Black–Allan Line

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The Black–Allan Line is the eastern "straight-edge" portion of the state border between the Australian states of New South Wales and Victoria. The line stretches north-west from Cape Howe on the Tasman Sea to Indi Springs, the headwaters of the Murray River.[1][2] The Murray River then forms the remainder of the boundary between the two states until it reaches the South Australian border.

A suggestion made in 1867 by the then Bairnsdale Police Magistrate and Warden of Gold Fields Alfred William Howitt, who was concerned about the boundary of his jurisdiction, together with District Surveyor J.G.W. Wilmot led to the survey of the eastern border between Victoria and New South Wales.[3]

The line is named for Alexander Black and Alexander Allan, the men who, between 1870 and 1872, surveyed the line that delineated the two colonies.[4][5] The surveyors built regular stone cairns to demarcate their survey line, most of which survive to the present. The survey was also remarkably accurate for the time, only missing its precise end target by around 43cm.[6]

The boundary of the Port Philip District of New South Wales was defined in the New South Wales Constitution Act, 1842 (UK)[7] as "... the boundary of the district of Port Phillip on the north and north east shall be a straight line drawn from Cape How [sic] to the nearest source of the river Murray and thence the course of that river to the eastern boundary of the province of South Australia." The Australian Constitutions Act, 1850 (UK)[8] which established the colony of Victoria, uses the same definition.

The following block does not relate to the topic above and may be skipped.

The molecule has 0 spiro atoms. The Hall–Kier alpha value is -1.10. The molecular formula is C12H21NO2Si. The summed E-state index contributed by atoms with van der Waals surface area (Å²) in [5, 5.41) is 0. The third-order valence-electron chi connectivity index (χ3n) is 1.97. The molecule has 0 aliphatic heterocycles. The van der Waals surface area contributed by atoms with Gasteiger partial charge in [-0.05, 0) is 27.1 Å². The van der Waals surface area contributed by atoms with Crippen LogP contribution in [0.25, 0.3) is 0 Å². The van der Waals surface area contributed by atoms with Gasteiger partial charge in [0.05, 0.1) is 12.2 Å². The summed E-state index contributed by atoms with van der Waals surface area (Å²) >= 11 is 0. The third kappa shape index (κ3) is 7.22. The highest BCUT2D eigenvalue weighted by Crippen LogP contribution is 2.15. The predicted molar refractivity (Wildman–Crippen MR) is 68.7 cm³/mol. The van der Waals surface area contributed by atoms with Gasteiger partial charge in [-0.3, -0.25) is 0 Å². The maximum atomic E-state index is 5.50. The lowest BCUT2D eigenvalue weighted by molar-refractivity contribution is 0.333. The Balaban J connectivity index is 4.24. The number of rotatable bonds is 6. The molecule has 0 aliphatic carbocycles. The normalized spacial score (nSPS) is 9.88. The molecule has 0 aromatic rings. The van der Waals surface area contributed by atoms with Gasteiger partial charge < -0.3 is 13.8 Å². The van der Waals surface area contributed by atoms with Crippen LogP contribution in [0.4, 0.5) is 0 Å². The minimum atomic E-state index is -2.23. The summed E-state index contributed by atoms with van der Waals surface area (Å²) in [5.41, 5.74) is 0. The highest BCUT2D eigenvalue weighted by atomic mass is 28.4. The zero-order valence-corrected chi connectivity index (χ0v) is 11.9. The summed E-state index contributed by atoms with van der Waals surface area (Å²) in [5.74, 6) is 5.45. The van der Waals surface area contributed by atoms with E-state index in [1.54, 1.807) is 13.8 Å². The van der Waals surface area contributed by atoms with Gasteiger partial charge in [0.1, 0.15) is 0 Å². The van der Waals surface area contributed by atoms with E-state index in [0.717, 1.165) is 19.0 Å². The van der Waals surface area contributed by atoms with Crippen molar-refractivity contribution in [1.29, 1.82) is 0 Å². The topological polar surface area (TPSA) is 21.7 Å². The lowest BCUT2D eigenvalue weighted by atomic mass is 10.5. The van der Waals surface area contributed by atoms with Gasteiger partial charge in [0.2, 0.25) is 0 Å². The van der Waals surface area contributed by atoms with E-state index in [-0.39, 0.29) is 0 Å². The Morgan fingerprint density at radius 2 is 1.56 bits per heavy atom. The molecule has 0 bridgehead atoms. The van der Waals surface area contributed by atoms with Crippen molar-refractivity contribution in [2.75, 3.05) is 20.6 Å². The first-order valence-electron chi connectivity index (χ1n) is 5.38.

Due to ongoing oversights between the states, however, the actual border was not officially (and legally) ratified until 2006.[6][9]


  1. ^ "Notice of registration of geographic name (per LA/12/0202)" (PDF). Victorian Government Gazette. 12 September 2002. p. 2002:2457."Archived copy" (PDF). Archived from the original on 12 January 2014. Retrieved 7 March 2012.{{cite web}}: CS1 maint: archived copy as title (link) CS1 maint: bot: original URL status unknown (link)
  2. ^ Deakin, R. E.; Sheppard, S. W.; Ross, R. (2011). "The Black-Allan Line Revisited" (PDF). 24th Victorian Regional Survey Conference, Shepparton, 1–3 April 2011. Archived from the original (PDF) on 5 January 2012. Retrieved 3 February 2012.
  3. ^ Chappel, K L. Surveying for Land Settlement in Victoria 1836-1960: Survey of the Vic-NSW Boundary, Survey of the Vic-SA Boundary, Melbourne, Vic.: Office of Surveyor General, 1996. p 145
  4. ^ "Black-Allan Line finally recognised". Bombala Times. 21 February 2006. Retrieved 17 September 2010.
  5. ^ Albert, Nadia (2003), Surveying the Black-Allan Line (PDF), archived from the original (PDF) on 1 April 2012, retrieved 3 February 2012
  6. ^ a b "The Black-Allan Line". ABC Radio National. 18 June 2018. Retrieved 24 February 2022.
  7. ^ "New South Wales Constitution Act 1842 (UK)".
  8. ^ Australian Constitutions Act 1850 (UK)
  9. ^ Reporter, Daniel Lewis Regional (16 February 2006). "Finally a state border, if only 130 years late". The Sydney Morning Herald. Retrieved 24 February 2022.